If present Rebecca could somehow go meet me in the past, my younger self would probably only say, “How did you get your hair like that?”

I had no idea then how my life would go, and no idea how I *wanted* it to go, so I really don’t think I would have known how to ask a pertinent question. But I would have been really impressed with future self for getting my hair (mainly) under control.

And looking back, I still can’t form a meaningful narrative looking at the decade as a whole. Having this blog, and doing some interviews and profiles when *Once* came out last year, really put this in perspective for me. I can make certain events and relationships seem to cohere into a logical arc by extracting them from the long silly series of events that is my life and putting them only in the context of each other.

But to me, and I think to most people in the process of living, there is no narrative–just the things that happened, and what we did about them. It’s the act of writing (ah, this post has a point!) that creates a story, whether or not the events are true–the selection of what to leave in and what to omit, how to frame, what tone to take, whose point of view to honour. This blog in certain ways is the story of my life over the last 3 years, but it’s highly biased since I do all the telling, and I leave most of what doesn’t really pertain to reading and writing (usually) (for example, an edited version would include boring stuff like what I ate at every meal, dumb stuff like that time I got stuck in the back of the couch, and incriminating stuff like how I tried too hard to pet this cat that she went ballistic and tried to eat me).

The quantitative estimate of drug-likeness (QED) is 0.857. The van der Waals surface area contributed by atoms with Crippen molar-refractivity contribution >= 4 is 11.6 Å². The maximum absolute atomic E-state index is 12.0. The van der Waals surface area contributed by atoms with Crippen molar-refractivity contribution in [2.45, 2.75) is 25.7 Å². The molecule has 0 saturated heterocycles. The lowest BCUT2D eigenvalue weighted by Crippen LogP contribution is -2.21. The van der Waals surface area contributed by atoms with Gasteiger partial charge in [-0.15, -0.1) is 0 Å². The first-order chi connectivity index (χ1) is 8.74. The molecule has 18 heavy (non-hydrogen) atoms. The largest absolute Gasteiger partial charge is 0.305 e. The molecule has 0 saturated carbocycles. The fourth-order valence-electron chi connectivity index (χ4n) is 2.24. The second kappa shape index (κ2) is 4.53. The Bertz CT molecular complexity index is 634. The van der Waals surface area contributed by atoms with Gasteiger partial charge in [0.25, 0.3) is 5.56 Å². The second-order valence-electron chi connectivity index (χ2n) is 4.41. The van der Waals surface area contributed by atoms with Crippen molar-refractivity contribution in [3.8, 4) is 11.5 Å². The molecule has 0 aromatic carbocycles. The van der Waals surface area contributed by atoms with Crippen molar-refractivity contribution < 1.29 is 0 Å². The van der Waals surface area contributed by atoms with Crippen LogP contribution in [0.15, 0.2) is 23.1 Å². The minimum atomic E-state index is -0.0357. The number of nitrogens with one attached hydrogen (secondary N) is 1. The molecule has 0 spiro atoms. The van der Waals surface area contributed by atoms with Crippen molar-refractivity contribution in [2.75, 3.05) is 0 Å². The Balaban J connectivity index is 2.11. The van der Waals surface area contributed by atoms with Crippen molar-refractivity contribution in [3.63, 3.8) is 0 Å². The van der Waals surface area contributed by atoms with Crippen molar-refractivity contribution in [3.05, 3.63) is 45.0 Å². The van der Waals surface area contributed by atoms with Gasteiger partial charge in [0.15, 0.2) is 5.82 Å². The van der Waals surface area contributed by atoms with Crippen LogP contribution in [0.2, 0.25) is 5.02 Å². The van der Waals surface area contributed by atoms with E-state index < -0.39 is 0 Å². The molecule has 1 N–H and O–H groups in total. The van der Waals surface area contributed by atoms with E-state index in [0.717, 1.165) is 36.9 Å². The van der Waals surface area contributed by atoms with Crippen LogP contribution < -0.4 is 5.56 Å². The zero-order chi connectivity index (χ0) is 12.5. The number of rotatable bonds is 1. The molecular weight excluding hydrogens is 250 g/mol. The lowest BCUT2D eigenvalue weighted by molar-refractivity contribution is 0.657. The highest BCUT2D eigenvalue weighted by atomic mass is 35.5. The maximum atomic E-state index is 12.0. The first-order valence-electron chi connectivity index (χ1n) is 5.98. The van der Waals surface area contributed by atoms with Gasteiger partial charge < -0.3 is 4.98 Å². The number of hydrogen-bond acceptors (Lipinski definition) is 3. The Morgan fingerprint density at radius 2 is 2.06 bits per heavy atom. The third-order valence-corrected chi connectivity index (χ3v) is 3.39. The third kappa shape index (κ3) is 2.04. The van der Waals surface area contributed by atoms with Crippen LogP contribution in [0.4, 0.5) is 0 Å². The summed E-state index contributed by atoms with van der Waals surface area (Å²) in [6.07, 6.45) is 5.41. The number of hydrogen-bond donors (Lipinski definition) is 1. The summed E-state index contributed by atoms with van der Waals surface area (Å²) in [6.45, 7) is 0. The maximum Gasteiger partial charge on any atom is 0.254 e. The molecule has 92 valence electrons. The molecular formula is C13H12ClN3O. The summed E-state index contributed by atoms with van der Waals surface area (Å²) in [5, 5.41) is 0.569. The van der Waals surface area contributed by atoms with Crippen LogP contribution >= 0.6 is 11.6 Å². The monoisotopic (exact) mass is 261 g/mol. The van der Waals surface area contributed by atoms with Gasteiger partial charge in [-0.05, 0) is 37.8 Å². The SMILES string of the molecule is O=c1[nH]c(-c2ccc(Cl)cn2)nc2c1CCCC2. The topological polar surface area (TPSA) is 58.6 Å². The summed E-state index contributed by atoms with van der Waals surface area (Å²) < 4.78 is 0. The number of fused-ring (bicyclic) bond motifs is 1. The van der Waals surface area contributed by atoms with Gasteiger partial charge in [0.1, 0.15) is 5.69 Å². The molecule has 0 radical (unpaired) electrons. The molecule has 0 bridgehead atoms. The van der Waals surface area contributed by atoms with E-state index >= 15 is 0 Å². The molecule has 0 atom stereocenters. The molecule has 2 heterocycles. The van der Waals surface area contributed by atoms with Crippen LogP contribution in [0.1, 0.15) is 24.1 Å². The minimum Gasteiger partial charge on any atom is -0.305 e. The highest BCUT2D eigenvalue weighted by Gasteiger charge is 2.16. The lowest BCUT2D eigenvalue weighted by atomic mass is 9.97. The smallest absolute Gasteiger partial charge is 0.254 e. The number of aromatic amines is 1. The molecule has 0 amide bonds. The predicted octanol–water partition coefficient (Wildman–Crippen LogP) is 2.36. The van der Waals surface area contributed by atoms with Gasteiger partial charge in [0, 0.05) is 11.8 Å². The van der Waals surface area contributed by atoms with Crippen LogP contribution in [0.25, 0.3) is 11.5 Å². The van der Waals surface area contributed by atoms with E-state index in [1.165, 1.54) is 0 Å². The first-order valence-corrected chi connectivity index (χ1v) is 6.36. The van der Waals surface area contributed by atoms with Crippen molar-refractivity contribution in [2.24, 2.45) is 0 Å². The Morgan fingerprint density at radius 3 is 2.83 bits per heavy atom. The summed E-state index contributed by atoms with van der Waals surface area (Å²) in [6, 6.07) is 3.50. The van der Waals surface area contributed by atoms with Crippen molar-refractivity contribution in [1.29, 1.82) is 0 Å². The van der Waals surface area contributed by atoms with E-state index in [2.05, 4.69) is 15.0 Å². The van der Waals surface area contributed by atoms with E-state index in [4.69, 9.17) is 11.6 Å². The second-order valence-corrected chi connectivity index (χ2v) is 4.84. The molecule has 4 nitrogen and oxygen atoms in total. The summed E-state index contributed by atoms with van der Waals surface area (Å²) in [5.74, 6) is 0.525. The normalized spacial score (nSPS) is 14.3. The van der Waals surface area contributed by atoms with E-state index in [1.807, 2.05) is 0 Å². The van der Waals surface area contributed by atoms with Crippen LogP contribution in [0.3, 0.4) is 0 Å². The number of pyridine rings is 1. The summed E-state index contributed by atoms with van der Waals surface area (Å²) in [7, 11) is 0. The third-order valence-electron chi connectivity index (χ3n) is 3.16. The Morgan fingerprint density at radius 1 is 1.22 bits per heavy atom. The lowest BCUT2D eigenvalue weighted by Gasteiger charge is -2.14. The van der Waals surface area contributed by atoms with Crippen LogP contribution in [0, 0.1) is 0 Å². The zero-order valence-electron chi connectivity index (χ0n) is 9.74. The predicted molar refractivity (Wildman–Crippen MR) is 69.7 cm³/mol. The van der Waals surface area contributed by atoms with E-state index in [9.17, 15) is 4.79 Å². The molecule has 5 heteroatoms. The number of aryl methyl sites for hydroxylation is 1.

I found a really interesting little section in the journal Ars Medica about how to write about real life:
“…[In reading fiction] we sometimes encounter unprocessed details…that have specific, charged meaning for the teller but are unclear to the reader. These pieces in many ways resemble journalling or therapeutic writing. The author is too close to the events or uses personal code and shorthand, which leave gaps. As a result, we are not fully invited into the experience. Stories of trauma and loss are often fragmented, because they remain so for the writer and have not yet been crafted through the personal and creative steps that render them coherent and universal.